Strangely Familiar: A Visual Dialogue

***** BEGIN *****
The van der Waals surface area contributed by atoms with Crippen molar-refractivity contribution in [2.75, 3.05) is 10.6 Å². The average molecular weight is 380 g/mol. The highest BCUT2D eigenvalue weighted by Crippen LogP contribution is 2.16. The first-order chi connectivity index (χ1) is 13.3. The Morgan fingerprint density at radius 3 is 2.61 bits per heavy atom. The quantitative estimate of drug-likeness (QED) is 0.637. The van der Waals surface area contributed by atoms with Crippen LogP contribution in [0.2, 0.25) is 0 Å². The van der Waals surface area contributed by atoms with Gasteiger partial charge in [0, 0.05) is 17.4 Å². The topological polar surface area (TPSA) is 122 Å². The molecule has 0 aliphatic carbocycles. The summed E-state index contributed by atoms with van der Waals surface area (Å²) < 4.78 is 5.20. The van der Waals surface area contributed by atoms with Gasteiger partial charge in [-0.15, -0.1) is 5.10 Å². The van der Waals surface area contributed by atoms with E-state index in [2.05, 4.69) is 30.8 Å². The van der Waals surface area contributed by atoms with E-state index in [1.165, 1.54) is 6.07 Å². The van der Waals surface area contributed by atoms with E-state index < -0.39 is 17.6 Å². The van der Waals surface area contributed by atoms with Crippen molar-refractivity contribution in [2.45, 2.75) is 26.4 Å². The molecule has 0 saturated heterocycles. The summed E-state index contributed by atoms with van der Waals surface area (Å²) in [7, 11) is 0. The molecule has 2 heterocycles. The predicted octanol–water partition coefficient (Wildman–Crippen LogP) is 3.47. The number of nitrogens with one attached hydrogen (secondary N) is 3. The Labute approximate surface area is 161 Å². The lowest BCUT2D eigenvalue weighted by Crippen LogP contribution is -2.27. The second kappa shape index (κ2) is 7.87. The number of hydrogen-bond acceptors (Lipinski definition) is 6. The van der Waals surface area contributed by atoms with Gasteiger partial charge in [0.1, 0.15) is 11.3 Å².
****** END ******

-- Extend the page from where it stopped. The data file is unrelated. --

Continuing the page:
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How we see defines what we see: vision is organized by the conditions of our existence, by history and by context. For myself, my journeys in and through photography are in some ways liberated by this knowledge, in the sense that if I bring an awareness of this conditioning and relationality to my work I can aim to disrupt the ways the camera can extend privilege, power and objectification. This project is situated as an artistic intervention in practices of looking particularly while traveling, an intervention driven by the acknowledgement of these structures of power and regimes of seeing and the incorporation of such back into photographs taken while traveling. Building upon the intellectual work of Walter Benjamin, Roland Barthes, Jonathan Crary and Elizabeth Edwards, this paper examines the potentiality of photography as both technology and as artistic tool, as well as the implications of its uses in either regard. This paper is accompanied by an installation of images-not of 'photographs' but of 'artworks,' where the term 'artwork' is deployed to name these pieces' explicitly conceptual rather than perceptual nature. Through the melding of images from Bangalore and from Seattle as the first part of the exhibition, and through the 'opening up' of images from Sierra Leone as the second part of the installation, this exhibit aims to provoke a remaking of memory and a foregrounding of photographer as author and organizer of vision. This installation encourages viewers to reconsider the uncomplicated consumption and digestion of visual cultural information. These images do not aim to erase or elide the unease of seeing and cataloging of difference, but rather in foregrounding these practices and the regimes of cultural knowledge that scaffold them, they gesture toward a more ethical attending to the politics of looking and the experience of subjectivity. Ultimately, this project aims to pry open greater possibilities for ethical action in this building of a space for visual dialogue.